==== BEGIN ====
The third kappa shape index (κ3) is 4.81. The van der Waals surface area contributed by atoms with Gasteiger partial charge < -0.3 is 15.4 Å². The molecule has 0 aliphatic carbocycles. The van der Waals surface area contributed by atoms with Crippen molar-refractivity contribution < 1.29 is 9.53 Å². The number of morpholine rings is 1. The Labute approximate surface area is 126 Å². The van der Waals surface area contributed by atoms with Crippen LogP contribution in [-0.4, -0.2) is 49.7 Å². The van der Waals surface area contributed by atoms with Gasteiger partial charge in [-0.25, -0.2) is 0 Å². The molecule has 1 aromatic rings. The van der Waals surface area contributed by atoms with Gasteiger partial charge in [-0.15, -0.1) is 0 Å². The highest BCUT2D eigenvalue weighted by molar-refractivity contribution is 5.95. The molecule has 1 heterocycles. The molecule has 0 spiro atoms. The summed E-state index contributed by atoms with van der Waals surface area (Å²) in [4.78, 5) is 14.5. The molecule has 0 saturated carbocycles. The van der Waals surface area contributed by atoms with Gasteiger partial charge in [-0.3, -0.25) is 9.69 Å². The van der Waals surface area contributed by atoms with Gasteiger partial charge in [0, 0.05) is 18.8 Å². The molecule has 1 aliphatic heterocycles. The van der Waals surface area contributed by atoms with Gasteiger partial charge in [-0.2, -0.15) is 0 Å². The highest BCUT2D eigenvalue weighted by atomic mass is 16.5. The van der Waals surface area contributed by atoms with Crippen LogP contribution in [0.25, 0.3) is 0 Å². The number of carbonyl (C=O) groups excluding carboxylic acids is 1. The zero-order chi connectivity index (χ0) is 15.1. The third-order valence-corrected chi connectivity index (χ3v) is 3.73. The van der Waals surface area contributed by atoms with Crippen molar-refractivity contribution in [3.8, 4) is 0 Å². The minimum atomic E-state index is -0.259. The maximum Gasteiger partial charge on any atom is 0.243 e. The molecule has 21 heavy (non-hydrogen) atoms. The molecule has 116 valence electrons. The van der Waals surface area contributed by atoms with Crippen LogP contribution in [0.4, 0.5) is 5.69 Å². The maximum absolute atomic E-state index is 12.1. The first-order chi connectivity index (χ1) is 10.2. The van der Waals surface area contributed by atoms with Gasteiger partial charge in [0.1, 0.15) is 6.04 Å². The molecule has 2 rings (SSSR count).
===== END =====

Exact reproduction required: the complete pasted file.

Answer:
The third kappa shape index (κ3) is 4.81. The van der Waals surface area contributed by atoms with Gasteiger partial charge < -0.3 is 15.4 Å². The molecule has 0 aliphatic carbocycles. The van der Waals surface area contributed by atoms with Crippen molar-refractivity contribution < 1.29 is 9.53 Å². The number of morpholine rings is 1. The Labute approximate surface area is 126 Å². The van der Waals surface area contributed by atoms with Crippen LogP contribution in [-0.4, -0.2) is 49.7 Å². The van der Waals surface area contributed by atoms with Gasteiger partial charge in [-0.25, -0.2) is 0 Å². The molecule has 1 aromatic rings. The van der Waals surface area contributed by atoms with Gasteiger partial charge in [-0.15, -0.1) is 0 Å². The highest BCUT2D eigenvalue weighted by molar-refractivity contribution is 5.95. The molecule has 1 heterocycles. The molecule has 0 spiro atoms. The summed E-state index contributed by atoms with van der Waals surface area (Å²) in [4.78, 5) is 14.5. The molecule has 0 saturated carbocycles. The van der Waals surface area contributed by atoms with Gasteiger partial charge in [-0.3, -0.25) is 9.69 Å². The van der Waals surface area contributed by atoms with Gasteiger partial charge in [0, 0.05) is 18.8 Å². The molecule has 1 aliphatic heterocycles. The van der Waals surface area contributed by atoms with Gasteiger partial charge in [-0.2, -0.15) is 0 Å². The highest BCUT2D eigenvalue weighted by atomic mass is 16.5. The van der Waals surface area contributed by atoms with Crippen LogP contribution in [0.25, 0.3) is 0 Å². The number of carbonyl (C=O) groups excluding carboxylic acids is 1. The zero-order chi connectivity index (χ0) is 15.1. The third-order valence-corrected chi connectivity index (χ3v) is 3.73. The van der Waals surface area contributed by atoms with Crippen molar-refractivity contribution in [3.8, 4) is 0 Å². The minimum atomic E-state index is -0.259. The maximum Gasteiger partial charge on any atom is 0.243 e. The molecule has 21 heavy (non-hydrogen) atoms. The molecule has 116 valence electrons. The van der Waals surface area contributed by atoms with Crippen LogP contribution in [0.4, 0.5) is 5.69 Å². The maximum absolute atomic E-state index is 12.1. The first-order chi connectivity index (χ1) is 10.2. The van der Waals surface area contributed by atoms with Gasteiger partial charge in [0.1, 0.15) is 6.04 Å². The molecule has 2 rings (SSSR count).